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Thoughts about backwards compatibility

From: Jerven Tjalling Bolleman <Jerven.Bolleman@sib.swiss>
Date: Wed, 24 Apr 2019 12:14:43 +0200
To: "SPARQL 1.2 Community Group" <public-sparql-12@w3.org>
Message-ID: <720096fe374849b119ceccc65261d392@bell.isb-sib.ch>
Hi All,

I thought to quickly write about my thoughts regarding backwards 
compatibility.
These are just my thoughts and I am just providing them for discussion.

My feelings on the matter are that there are two kinds of backwards 
compatibility.
The first is "formally" not backwards compatible, i.e spec A says a 
certain kind of query should return a specific result and spec A+ 
defines a second different result, then it is not formally backwards 
compatible.

Second is the "marketplace" backwards compatible.
Same situation as above, but no one ever implemented A as specified or 
no-one ever send that kind of query.
Then while there is a formal change in behaviour no one is impacted 
because no one used the behaviour.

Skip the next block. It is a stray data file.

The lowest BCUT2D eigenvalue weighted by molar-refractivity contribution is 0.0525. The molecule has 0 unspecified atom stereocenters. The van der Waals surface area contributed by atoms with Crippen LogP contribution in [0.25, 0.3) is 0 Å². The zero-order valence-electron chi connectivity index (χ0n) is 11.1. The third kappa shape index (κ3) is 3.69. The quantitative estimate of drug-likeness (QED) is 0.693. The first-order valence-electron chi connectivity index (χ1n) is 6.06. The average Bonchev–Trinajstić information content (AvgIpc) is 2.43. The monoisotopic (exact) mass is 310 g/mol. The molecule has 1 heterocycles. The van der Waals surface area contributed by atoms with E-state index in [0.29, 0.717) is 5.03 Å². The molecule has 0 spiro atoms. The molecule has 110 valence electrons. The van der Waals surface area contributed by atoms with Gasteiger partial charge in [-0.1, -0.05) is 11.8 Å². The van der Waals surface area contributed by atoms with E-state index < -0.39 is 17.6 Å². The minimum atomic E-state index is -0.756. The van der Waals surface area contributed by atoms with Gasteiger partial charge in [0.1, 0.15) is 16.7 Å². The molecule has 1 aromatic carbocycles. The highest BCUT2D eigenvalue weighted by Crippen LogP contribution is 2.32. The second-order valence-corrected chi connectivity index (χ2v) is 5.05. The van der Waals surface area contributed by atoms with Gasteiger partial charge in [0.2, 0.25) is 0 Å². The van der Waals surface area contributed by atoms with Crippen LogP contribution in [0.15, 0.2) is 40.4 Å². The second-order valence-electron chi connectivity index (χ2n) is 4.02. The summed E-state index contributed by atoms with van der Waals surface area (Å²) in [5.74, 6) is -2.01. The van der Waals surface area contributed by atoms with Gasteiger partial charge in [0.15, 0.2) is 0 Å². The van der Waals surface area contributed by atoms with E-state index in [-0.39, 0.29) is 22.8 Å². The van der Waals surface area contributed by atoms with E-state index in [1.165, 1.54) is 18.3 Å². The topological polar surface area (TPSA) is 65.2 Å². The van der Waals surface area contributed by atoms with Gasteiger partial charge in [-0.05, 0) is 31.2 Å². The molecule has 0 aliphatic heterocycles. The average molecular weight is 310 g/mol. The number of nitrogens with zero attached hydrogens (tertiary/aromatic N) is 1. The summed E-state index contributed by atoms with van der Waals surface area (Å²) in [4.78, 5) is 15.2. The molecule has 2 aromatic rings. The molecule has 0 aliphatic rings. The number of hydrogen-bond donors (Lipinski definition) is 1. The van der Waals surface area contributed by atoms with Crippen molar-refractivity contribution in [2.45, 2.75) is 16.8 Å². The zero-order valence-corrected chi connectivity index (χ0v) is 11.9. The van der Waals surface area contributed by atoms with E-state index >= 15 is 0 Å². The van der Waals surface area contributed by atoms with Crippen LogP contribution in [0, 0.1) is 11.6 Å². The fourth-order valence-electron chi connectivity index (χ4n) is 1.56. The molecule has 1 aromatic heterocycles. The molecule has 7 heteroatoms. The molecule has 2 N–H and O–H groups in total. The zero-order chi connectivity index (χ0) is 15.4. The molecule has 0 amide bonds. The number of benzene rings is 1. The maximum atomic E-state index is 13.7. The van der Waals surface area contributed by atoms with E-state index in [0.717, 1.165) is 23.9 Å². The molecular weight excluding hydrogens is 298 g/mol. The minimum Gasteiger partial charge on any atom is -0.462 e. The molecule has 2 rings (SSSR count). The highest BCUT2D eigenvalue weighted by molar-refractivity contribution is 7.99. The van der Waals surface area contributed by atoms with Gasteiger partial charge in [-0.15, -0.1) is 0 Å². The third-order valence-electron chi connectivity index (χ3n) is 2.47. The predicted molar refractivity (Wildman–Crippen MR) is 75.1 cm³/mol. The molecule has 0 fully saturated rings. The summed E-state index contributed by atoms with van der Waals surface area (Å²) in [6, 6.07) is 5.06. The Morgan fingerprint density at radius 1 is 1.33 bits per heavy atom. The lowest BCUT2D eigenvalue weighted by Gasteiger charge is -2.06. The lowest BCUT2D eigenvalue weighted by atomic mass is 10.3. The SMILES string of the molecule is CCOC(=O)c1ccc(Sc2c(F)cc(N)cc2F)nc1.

I am OK with breaking "formal" backwards compatibility but I am not at 
all keen on breaking "marketplace" backwards compatibility.
In that regards I see as an example to follow the Java language stewards 
whom have the same kind of problem.
There is a lot of code in the wild, doing even wilder stuff, making 
money and solving problems.
Breaking such code should only be done in extremis and after careful 
evaluation.

Being a very small community I think we can't afford splits like python2 
to 3 or even worse Perl5 to 6.

Regards,
Jerven

-- 
Jerven Tjalling Bolleman
SIB | Swiss Institute of Bioinformatics
CMU - 1, rue Michel Servet - 1211 Geneva 4
t: +41 22 379 58 85 - f: +41 22 379 58 58
Jerven.Bolleman@sib.swiss - http://www.sib.swiss
Received on Wednesday, 24 April 2019 10:15:15 UTC

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